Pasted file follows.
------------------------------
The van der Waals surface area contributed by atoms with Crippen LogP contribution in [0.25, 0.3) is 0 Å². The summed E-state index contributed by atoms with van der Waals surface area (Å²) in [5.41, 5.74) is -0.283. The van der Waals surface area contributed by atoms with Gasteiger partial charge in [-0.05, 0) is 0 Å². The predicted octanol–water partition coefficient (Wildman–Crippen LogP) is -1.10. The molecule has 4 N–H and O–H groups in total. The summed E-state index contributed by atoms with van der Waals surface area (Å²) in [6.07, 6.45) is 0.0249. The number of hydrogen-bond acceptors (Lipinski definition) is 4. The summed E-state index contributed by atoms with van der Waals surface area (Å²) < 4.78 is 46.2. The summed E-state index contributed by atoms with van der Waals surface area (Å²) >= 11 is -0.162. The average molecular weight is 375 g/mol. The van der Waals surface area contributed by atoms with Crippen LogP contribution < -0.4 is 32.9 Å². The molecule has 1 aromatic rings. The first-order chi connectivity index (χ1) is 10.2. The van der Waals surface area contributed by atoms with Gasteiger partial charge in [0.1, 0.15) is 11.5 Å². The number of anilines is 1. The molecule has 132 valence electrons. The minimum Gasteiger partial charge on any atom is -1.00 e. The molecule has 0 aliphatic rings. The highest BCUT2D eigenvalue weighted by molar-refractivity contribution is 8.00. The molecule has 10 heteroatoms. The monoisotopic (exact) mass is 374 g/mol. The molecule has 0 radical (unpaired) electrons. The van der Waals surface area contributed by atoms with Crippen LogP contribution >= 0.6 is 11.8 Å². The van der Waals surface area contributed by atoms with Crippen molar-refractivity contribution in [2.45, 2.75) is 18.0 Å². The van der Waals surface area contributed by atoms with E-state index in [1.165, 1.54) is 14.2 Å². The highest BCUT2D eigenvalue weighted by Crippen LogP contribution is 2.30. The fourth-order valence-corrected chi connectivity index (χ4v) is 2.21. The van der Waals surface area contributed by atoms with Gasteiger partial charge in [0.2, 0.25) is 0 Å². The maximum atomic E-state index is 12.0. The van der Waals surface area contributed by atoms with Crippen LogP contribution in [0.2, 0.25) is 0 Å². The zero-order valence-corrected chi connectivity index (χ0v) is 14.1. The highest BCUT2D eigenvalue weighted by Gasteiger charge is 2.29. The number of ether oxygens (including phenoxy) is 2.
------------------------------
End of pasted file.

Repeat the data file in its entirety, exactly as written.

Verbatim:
The van der Waals surface area contributed by atoms with Crippen LogP contribution in [0.25, 0.3) is 0 Å². The summed E-state index contributed by atoms with van der Waals surface area (Å²) in [5.41, 5.74) is -0.283. The van der Waals surface area contributed by atoms with Gasteiger partial charge in [-0.05, 0) is 0 Å². The predicted octanol–water partition coefficient (Wildman–Crippen LogP) is -1.10. The molecule has 4 N–H and O–H groups in total. The summed E-state index contributed by atoms with van der Waals surface area (Å²) in [6.07, 6.45) is 0.0249. The number of hydrogen-bond acceptors (Lipinski definition) is 4. The summed E-state index contributed by atoms with van der Waals surface area (Å²) < 4.78 is 46.2. The summed E-state index contributed by atoms with van der Waals surface area (Å²) >= 11 is -0.162. The average molecular weight is 375 g/mol. The van der Waals surface area contributed by atoms with Crippen LogP contribution < -0.4 is 32.9 Å². The molecule has 1 aromatic rings. The first-order chi connectivity index (χ1) is 10.2. The van der Waals surface area contributed by atoms with Gasteiger partial charge in [0.1, 0.15) is 11.5 Å². The number of anilines is 1. The molecule has 132 valence electrons. The minimum Gasteiger partial charge on any atom is -1.00 e. The molecule has 0 aliphatic rings. The highest BCUT2D eigenvalue weighted by molar-refractivity contribution is 8.00. The molecule has 10 heteroatoms. The monoisotopic (exact) mass is 374 g/mol. The molecule has 0 radical (unpaired) electrons. The van der Waals surface area contributed by atoms with Crippen LogP contribution >= 0.6 is 11.8 Å². The van der Waals surface area contributed by atoms with Crippen molar-refractivity contribution in [2.45, 2.75) is 18.0 Å². The van der Waals surface area contributed by atoms with E-state index in [1.165, 1.54) is 14.2 Å². The highest BCUT2D eigenvalue weighted by Crippen LogP contribution is 2.30. The fourth-order valence-corrected chi connectivity index (χ4v) is 2.21. The van der Waals surface area contributed by atoms with Gasteiger partial charge in [0.2, 0.25) is 0 Å². The maximum atomic E-state index is 12.0. The van der Waals surface area contributed by atoms with Crippen LogP contribution in [0.2, 0.25) is 0 Å². The zero-order valence-corrected chi connectivity index (χ0v) is 14.1. The highest BCUT2D eigenvalue weighted by Gasteiger charge is 2.29. The number of ether oxygens (including phenoxy) is 2.